Similarly, what might we discover if we focus in on family habits? Are the different participants providing similar types of support? Are there any important differences between participants, in circumstance, demography, or skill? And, if so, do those differences correlate with different outcomes? Are teachers and parents using the same measures? Are there different measures, for example, when thinking about long-term development and short-term behavior? 

I observed many of these kinds of dynamics during my brief time (three semesters) as a third grade remedial reading instructor in a public school. I am not suggesting that the answers are clear or easy, which is what makes research like this so important. I am suggesting that it is important for us to always fold the answers back into the process of learning, and keep asking questions. 

In the meantime, Melinda Wenner Moyer's article on some related topics, "Mommy Will Make It Better," is well worth the read, and includes references to other important studies. 

Saturday, July 15, 2017

Eating Your Feelings

"'We found that employees who have a stressful workday tend to bring their negative feelings from the workplace to the dinner table, as manifested in eating more than usual and opting for more junk food instead of healthy food,' said Chu-Hsiang 'Daisy' Chang, MSU associate professor of psychology and study co-author." (SOURCE)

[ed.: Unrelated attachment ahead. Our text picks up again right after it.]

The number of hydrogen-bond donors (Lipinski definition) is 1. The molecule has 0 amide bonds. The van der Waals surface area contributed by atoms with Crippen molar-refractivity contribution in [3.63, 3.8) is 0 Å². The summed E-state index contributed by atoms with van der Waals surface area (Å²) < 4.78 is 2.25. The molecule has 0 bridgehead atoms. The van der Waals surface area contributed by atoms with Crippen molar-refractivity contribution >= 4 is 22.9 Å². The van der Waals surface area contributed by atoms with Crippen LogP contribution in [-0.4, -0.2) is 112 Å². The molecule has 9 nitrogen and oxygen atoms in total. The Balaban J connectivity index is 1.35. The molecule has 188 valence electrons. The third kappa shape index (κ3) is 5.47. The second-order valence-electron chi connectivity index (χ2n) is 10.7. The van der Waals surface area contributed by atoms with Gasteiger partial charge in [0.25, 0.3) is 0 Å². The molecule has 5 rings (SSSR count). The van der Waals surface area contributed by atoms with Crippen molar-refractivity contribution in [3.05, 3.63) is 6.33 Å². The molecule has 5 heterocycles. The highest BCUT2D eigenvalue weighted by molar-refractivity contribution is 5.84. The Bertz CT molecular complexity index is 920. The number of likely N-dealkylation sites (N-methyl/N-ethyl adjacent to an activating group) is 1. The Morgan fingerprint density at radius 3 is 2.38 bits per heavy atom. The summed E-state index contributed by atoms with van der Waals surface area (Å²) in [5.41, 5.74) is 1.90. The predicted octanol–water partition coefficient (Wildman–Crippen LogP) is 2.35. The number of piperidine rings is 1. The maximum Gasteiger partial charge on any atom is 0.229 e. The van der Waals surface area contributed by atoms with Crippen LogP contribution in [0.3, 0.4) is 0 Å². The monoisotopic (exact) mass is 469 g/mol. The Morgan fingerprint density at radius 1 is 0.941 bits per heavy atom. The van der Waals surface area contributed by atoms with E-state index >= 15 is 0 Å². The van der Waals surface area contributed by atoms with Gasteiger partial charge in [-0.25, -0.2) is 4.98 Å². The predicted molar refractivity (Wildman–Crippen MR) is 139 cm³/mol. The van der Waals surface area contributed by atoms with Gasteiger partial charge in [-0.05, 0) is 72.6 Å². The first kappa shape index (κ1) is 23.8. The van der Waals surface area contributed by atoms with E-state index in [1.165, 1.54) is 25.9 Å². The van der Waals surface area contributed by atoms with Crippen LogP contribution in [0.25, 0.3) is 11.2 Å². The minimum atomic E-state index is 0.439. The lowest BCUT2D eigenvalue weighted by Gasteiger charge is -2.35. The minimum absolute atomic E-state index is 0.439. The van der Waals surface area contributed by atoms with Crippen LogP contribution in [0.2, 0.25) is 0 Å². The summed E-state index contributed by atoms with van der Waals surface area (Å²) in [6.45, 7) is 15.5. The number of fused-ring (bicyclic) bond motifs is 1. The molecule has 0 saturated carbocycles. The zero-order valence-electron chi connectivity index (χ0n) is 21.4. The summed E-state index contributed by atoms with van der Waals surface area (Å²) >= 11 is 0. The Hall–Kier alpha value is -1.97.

It can be an exhausting cycle, with stress, overeating or eating junk food, and lack of sound sleep all working together to aggravate one another. More than once (more than 100 times?), I found myself reaching for the ice cream during last year's nonstop stress. So many times, I could not find a reasonable way to make the world better, but I could temporarily feel better with a slice of pizza - or three or four slices, and another bowl of ice cream.

Yihao Liu, co-author and assistant professor at the University of Illinois, points out that eating like this is an instinctive strategy to avoid unpleasant feelings, but that feelings of "diminished self-control" can also lead to unhealthy food choices. "When feeling stressed out by work, individuals usually experience inadequacy in exerting effective control over their cognitions and behaviors to be aligned with personal goals and social norms."

In reading and reflecting on this, I became more familiar with the sense of giving up, of giving in to a mild form of despair, of thinking, 'why bother?' when it comes to 'eating my feelings.' And, not surprisingly, I have found it more satisfying to work mindfully with these underlying feelings of grief, frustration, and powerlessness.

And when I do go ahead and eat that ice cream, it is easier to stay with it, savor it, and eat the treat, instead of my suffering.

Michigan State University. "Eating your feelings? The link between job stress, junk food and sleep." ScienceDaily. ScienceDaily, 22 June 2017. <>.